Who will be recruited: Haase was supremely noncommittal when pressed about whether or not he would honor the recruitments of the prospects that Dawkins was pursuing before he was let go. Rightly so, too, because he’s bound not to talk about players that haven’t yet signed with Stanford.
All he would say about the matter was: “The relationships and conversations I’ve had with recruits so far have been very, very positive.”
And here are a few of the things we do know so far:
He’s not happy with the status quo: One of the points that Haase touched on several times throughout the afternoon was that he believes that the Stanford team, like him, should have a “pit in their stomach” like he does when watching the Final Four, because he knows that with the talent this team has, that’s what this roster should immediately be striving to achieve.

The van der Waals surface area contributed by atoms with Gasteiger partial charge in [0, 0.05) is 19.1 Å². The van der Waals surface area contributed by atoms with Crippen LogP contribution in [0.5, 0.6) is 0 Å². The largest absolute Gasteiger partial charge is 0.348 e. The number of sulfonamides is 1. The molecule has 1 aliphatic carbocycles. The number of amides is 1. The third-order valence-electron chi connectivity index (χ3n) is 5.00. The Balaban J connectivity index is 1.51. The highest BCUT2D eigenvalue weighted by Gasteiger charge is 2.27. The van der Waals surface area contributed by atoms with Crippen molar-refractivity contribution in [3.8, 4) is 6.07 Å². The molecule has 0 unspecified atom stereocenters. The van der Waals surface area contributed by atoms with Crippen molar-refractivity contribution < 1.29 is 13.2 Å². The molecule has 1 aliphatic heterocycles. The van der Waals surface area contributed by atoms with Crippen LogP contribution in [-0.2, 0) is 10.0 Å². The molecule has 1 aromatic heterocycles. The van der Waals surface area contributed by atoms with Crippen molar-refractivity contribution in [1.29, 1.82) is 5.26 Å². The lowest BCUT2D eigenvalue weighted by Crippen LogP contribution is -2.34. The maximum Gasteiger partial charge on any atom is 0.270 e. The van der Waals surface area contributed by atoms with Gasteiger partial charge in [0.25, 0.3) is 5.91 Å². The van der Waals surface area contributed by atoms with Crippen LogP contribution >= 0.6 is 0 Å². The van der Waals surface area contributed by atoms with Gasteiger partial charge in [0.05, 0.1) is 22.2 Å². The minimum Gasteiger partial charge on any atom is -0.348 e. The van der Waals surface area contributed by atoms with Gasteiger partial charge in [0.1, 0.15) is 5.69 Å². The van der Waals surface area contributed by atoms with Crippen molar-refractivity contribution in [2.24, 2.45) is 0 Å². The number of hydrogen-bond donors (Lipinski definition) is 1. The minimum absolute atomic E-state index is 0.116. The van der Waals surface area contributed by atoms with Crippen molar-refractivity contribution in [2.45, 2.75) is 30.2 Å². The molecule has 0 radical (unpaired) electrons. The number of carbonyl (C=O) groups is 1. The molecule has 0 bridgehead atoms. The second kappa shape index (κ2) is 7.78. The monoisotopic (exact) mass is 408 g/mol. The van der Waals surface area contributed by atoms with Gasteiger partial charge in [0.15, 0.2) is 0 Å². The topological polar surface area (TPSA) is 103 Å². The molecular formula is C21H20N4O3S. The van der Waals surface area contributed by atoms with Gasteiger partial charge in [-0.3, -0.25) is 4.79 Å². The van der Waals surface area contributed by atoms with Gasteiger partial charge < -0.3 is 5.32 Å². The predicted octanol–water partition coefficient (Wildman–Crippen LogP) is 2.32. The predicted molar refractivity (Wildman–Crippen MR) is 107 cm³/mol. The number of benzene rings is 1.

Haase, a proud product of the Roy Williams coaching tree, holds dear one of Williams’ favorite sayings: “Be led by your dreams, not pushed by your problems.”
“One of the things I’m going to do is explain what it’s like for the guys that haven’t been to the NCAA Tournament,” Haase said. “Explain what it’s like to cut down nets and win championships. We’re going to be led by our dreams.”
Moreover, he emphasized the fact that he’s not just all talk: He is supremely proud of his track record that he believes shows him as a proven winner.
“I’m 41 years old and I have 25 championship rings.”